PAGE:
Search

I can't believe I am using Boxing to explain entrepreneurship


Letters live.


One of the most important lessons I learnt from the New Venture Strategy taught by @Jonny Mirkin at the University of Otago is about the concept of MVP (minimum viable product).


I have been training for Thai Boxing for almost 8 years, and I always think combating is a game of strategy rather than pure power or techniques. Imagine you are stepping on the ring for the first time in your life, and you know nothing about your opponent. There is no recording or document about their previous fight or boxing style. Both of you are new stars in the field of boxing. Then, your opponent is just like the new market or industry you are getting into. Are the consumers ready to embrace the product? What is their reaction to this category? At what price they are willing to buy it?



As the boxer in the ring, I will be thinking about the same types of questions. How hard is their punch? How fast are they? What is their weakness? In the ring, your stamina is your cash. How are you going to spend it? Using all of them in the first round or distributing them evenly in 3 rounds? You barely see a fight in which boxers throwing hard punches and all their power in the first round, especially a fight of two experienced boxers with equal performance levels. They can, but they won't. They are smart. There are some exemptions, but we will discuss them later in a future topic about business competition.


A smart boxer will try different techniques, throwing some light punches or kicks to get information about how the opponent would react. The more information they have, the higher the possibility for the boxer to predict the opponent's next move. And then throwing the critical punch or kick to win the game.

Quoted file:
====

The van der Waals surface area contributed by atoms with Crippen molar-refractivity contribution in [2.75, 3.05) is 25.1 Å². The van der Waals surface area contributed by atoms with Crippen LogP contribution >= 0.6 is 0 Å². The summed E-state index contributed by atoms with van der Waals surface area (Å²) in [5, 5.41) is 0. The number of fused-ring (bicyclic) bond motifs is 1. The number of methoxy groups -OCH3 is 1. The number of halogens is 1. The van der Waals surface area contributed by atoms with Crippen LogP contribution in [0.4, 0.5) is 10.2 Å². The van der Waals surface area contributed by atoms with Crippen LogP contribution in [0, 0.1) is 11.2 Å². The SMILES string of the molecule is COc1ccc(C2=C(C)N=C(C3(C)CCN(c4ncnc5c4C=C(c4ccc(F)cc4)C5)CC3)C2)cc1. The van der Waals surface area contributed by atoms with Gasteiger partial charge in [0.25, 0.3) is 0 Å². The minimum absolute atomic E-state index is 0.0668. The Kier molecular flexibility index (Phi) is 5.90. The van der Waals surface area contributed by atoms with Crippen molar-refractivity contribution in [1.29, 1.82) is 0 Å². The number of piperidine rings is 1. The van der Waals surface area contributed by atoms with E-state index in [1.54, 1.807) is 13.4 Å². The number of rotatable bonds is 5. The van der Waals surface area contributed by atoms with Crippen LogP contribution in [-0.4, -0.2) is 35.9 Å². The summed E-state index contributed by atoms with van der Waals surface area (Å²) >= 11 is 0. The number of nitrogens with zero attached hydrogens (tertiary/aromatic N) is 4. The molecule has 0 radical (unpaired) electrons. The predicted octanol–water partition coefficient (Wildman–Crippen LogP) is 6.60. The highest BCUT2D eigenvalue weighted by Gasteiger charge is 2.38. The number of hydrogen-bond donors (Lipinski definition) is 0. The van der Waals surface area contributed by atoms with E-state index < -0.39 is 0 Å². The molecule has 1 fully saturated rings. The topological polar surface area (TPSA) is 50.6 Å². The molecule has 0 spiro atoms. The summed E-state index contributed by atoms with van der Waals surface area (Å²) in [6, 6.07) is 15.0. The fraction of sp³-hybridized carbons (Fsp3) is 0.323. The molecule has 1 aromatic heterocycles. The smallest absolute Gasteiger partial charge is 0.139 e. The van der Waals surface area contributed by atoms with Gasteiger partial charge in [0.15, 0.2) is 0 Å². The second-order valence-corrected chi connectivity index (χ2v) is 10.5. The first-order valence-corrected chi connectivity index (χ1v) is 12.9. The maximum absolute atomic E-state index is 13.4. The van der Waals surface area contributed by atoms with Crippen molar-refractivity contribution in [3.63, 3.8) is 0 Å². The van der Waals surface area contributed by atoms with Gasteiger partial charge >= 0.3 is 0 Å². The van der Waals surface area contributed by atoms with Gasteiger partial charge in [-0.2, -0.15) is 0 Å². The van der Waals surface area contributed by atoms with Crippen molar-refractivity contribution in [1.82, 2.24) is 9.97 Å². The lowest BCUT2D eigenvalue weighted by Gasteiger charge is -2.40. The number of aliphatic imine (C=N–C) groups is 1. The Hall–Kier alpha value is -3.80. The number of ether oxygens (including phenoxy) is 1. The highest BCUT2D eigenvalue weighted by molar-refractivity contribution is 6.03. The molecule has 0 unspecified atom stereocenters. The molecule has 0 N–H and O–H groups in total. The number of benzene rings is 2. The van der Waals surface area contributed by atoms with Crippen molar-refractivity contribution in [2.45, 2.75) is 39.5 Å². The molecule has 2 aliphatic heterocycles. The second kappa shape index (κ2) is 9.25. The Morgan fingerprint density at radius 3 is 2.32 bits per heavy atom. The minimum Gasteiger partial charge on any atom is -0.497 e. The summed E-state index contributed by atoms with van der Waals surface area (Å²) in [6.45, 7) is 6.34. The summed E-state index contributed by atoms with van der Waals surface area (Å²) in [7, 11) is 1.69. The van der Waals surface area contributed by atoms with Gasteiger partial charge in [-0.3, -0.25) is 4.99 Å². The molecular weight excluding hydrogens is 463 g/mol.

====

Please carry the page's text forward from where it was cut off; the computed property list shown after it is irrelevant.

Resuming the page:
This is basically the key concept of MVP.


There are two highlights about the minimum viable products:

  • You have actually to DO something to get information - do the tests

  • Do not throw all your stamina (cash or capital) at the very beginning - Do small tests

Of course, market research is important. However, there is not always much data available to you which perfectly match your situation out there. The most reliable data comes from your own business experience, communication with customers and sales. So, go out and make some prototype and let the market tell you the truth.


Finally, build cheap prototypes or free prototypes would be even better. Do not throw away all your stamina (cash) at the very beginning. You would be doomed and lost all the future opportunities if it did not work well. Save it for the RIGHT PUNCH.


Entrepreneurs, be brave and smart.


Sincerely,

Kun

55 views2 comments

Recent Posts

See All